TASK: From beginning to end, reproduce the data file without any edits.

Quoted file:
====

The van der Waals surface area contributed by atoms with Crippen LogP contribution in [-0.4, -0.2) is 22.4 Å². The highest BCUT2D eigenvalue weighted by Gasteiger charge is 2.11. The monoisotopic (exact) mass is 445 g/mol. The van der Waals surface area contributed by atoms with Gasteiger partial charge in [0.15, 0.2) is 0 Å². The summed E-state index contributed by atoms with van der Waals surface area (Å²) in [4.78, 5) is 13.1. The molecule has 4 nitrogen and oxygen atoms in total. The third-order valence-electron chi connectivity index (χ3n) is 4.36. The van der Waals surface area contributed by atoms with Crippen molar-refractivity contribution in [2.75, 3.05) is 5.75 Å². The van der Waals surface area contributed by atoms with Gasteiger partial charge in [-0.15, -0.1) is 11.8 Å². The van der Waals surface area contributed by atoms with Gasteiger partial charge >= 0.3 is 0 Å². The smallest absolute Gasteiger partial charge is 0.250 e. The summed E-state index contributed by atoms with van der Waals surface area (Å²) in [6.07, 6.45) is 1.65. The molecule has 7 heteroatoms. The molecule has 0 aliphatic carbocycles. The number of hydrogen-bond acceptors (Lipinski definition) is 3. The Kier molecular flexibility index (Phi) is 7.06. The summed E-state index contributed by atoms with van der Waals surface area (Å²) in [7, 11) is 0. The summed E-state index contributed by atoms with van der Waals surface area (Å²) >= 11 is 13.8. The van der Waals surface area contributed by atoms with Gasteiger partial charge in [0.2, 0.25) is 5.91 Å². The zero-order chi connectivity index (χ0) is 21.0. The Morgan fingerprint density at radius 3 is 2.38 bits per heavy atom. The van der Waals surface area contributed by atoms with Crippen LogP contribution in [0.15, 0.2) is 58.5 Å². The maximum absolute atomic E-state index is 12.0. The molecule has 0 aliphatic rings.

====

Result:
The van der Waals surface area contributed by atoms with Crippen LogP contribution in [-0.4, -0.2) is 22.4 Å². The highest BCUT2D eigenvalue weighted by Gasteiger charge is 2.11. The monoisotopic (exact) mass is 445 g/mol. The van der Waals surface area contributed by atoms with Gasteiger partial charge in [0.15, 0.2) is 0 Å². The summed E-state index contributed by atoms with van der Waals surface area (Å²) in [4.78, 5) is 13.1. The molecule has 4 nitrogen and oxygen atoms in total. The third-order valence-electron chi connectivity index (χ3n) is 4.36. The van der Waals surface area contributed by atoms with Crippen molar-refractivity contribution in [2.75, 3.05) is 5.75 Å². The van der Waals surface area contributed by atoms with Gasteiger partial charge in [-0.15, -0.1) is 11.8 Å². The van der Waals surface area contributed by atoms with Gasteiger partial charge >= 0.3 is 0 Å². The smallest absolute Gasteiger partial charge is 0.250 e. The summed E-state index contributed by atoms with van der Waals surface area (Å²) in [6.07, 6.45) is 1.65. The molecule has 7 heteroatoms. The molecule has 0 aliphatic carbocycles. The number of hydrogen-bond acceptors (Lipinski definition) is 3. The Kier molecular flexibility index (Phi) is 7.06. The summed E-state index contributed by atoms with van der Waals surface area (Å²) in [7, 11) is 0. The summed E-state index contributed by atoms with van der Waals surface area (Å²) >= 11 is 13.8. The van der Waals surface area contributed by atoms with Gasteiger partial charge in [0.2, 0.25) is 5.91 Å². The zero-order chi connectivity index (χ0) is 21.0. The Morgan fingerprint density at radius 3 is 2.38 bits per heavy atom. The van der Waals surface area contributed by atoms with Crippen LogP contribution in [0.15, 0.2) is 58.5 Å². The maximum absolute atomic E-state index is 12.0. The molecule has 0 aliphatic rings.